7.) People lie about their kids.
Nobody talks up the beautiful, life-affirming aspects of parenthood. All parents-to-be are given the same bleak and nightmarish pep-talk: “You’re having a baby? Oh, you poor bastard! Forget sleep. Forget sex. You’ll be up to your knees in shit and piss. You’ll be so tired you’ll start hallucinating sentient raisins. You’ll be stressed out. You’ll probably start serial killing frogs, and using your head as a hammer to smash down play-parks. Your left leg will turn into an eighteenth century courtesan and start trying to marry people. Your right leg will fall off. You’ll shrink by five feet. Your eyes will explode. You’ll think you’re an owl. Seriously, I’m not kidding around here, my cousin was a dad for one day and he set fire to himself and tried to ram-raid a church. With a bison. I’m telling you; you might as well just kill yourself now, save the trouble. That’s how awful kids are.”
And then once your kids are a bouncing, bawling reality, and you’re asked the questions: ‘How are things at home?/How’s life as a parent?/how is/are the kid(s)?’ you lie then, too. Maybe you’ve just been sat at home cuddling your kids while watching a movie, or joyously laughing at their inspired silliness, or moved to tears by their innocence and sense of wonder, but you’ll always say something like: “Those bloody kids will be the death of me!”
8.) Bye, bye, sex life
Scheduling amorous activity with your partner when you’ve got children is difficult; scheduling it when you share a bed with your kids (the baby sleeps in an adjoined extension, our toddler usually sneaks in beside us at some point through the night) is nigh on impossible. The very fact that you have to ‘schedule’ at all is a bitter pill to swallow (a pill to swallow? Christ, there’s a Freudian slip). Sex isn’t an activity that lends itself well to scheduling or good time management skills, although as I’m writing this sentence I’m remembering a little something called ‘the entire sex industry’ that rather depends upon both of those things for its growth and survival, so I guess I’ll rephrase and refocus my argument somewhat: good time management and awesome scheduling skills may be useful, but they sure as shit never made anything sexier. Sex in the home between two partners should be sexy, urgent, primal, spontaneous, and not boring and clinical like making an appointment to see your bank manager (if you’re currently banging your bank manager, please feel free to imagine a different analogy).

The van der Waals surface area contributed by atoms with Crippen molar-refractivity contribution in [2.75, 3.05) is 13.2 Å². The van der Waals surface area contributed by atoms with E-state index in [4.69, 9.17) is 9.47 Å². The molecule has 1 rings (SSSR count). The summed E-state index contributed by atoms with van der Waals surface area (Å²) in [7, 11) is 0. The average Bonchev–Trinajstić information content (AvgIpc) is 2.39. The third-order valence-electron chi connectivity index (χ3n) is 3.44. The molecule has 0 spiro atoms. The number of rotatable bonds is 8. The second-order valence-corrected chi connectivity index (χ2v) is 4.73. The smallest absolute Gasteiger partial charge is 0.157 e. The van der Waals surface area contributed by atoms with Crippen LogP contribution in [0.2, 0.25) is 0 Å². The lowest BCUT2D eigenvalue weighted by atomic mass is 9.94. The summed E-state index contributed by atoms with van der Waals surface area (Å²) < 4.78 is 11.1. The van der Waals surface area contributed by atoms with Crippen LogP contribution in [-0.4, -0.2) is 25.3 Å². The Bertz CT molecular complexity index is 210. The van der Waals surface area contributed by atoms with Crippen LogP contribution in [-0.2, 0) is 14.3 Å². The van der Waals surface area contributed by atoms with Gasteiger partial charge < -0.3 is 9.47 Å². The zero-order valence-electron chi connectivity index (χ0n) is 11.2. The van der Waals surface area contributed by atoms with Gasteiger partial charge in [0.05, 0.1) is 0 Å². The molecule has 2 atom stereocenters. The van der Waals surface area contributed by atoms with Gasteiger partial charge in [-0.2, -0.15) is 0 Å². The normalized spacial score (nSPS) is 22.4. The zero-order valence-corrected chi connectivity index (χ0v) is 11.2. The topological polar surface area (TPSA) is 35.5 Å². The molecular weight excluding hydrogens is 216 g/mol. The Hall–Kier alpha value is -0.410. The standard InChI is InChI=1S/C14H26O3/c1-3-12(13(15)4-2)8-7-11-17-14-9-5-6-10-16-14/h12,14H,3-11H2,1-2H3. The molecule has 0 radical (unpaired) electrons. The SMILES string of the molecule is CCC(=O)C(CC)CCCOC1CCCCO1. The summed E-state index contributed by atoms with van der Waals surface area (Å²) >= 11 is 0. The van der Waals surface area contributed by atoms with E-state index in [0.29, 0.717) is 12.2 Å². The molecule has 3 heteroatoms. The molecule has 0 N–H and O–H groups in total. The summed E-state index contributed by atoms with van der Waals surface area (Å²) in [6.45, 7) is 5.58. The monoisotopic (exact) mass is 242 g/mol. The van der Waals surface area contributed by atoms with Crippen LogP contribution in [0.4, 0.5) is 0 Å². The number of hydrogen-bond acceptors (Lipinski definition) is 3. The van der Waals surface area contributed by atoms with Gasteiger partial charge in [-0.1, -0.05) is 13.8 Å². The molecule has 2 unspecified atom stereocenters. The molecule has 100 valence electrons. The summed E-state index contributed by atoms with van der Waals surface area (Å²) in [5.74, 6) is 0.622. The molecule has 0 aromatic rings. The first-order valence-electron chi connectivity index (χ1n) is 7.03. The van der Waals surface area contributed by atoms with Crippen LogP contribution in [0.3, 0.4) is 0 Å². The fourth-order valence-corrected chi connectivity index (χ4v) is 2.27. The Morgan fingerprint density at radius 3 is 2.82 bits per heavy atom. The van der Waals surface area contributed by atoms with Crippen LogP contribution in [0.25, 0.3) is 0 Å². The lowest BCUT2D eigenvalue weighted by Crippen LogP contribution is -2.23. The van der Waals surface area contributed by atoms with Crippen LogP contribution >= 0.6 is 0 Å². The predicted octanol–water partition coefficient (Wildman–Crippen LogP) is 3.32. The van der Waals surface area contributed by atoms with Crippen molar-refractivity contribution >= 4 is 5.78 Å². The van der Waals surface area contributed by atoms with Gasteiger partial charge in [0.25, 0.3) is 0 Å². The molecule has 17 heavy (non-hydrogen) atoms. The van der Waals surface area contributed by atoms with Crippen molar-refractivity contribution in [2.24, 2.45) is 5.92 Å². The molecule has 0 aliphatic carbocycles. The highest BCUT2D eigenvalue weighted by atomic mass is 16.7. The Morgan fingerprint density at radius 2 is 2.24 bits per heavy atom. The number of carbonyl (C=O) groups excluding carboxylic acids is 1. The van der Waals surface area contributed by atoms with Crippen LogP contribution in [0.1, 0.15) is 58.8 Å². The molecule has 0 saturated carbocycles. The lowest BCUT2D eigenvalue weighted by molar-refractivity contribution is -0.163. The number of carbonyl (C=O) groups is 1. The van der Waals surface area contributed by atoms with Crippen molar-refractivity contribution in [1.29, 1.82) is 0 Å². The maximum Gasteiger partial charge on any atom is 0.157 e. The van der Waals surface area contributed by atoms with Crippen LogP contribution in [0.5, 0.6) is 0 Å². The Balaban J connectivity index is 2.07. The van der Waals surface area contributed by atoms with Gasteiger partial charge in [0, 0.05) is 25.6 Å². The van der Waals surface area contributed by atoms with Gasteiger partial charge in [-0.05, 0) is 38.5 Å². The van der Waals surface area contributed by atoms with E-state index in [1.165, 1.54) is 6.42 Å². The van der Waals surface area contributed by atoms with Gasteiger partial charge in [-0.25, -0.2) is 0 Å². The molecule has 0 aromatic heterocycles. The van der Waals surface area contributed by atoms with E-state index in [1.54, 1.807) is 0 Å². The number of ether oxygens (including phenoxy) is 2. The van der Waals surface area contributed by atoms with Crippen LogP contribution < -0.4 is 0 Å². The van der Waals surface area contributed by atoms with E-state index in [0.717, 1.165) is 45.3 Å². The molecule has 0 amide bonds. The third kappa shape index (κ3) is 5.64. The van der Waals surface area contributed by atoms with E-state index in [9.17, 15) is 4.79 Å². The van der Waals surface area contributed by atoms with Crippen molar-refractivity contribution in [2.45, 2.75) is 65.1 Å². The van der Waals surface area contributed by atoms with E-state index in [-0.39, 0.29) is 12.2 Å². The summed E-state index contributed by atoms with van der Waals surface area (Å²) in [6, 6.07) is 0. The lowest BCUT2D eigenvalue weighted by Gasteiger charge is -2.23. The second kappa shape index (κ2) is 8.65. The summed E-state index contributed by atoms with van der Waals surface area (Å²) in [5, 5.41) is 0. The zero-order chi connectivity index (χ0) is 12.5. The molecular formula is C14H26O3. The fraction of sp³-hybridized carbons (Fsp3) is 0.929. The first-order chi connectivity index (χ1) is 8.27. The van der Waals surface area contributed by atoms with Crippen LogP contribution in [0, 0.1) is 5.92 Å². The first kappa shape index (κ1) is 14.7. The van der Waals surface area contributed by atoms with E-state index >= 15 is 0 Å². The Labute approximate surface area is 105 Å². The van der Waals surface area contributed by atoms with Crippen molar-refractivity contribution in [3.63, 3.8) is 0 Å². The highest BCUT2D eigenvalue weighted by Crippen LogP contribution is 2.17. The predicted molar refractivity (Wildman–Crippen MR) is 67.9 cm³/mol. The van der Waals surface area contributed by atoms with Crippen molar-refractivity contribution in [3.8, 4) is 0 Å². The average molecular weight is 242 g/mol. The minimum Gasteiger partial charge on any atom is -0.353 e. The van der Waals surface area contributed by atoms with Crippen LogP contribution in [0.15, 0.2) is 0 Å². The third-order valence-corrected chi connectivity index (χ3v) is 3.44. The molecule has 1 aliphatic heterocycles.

The ideal scenario is for both kids to be fast asleep, and for us to slink silently from the bed and into the hall downstairs, to commence the world’s quietest bout of passion, like two mime artists make-believing a normal sex-life. If we make it to the living room we’re in for a riot of locked-knees, cold bums, burnt bums and stiff necks. We still have to be savagely quiet, but if there’s an accidental scream at this point it’s usually because we’ve stained the couch we’re still bloody paying for.
Wherever the venue, time is very much of the essence; because we’re both aware that we could be interrupted at any second, our coupling becomes less like a spontaneous act of love and more like two people desperately trying to beat their record on the mechanical bull. Never matter. I’ve always excelled at getting it done quickly.
For a longer consideration of the deleterious effects of children on your sex life, click here.
Click on PART 1 for the first four 12 things.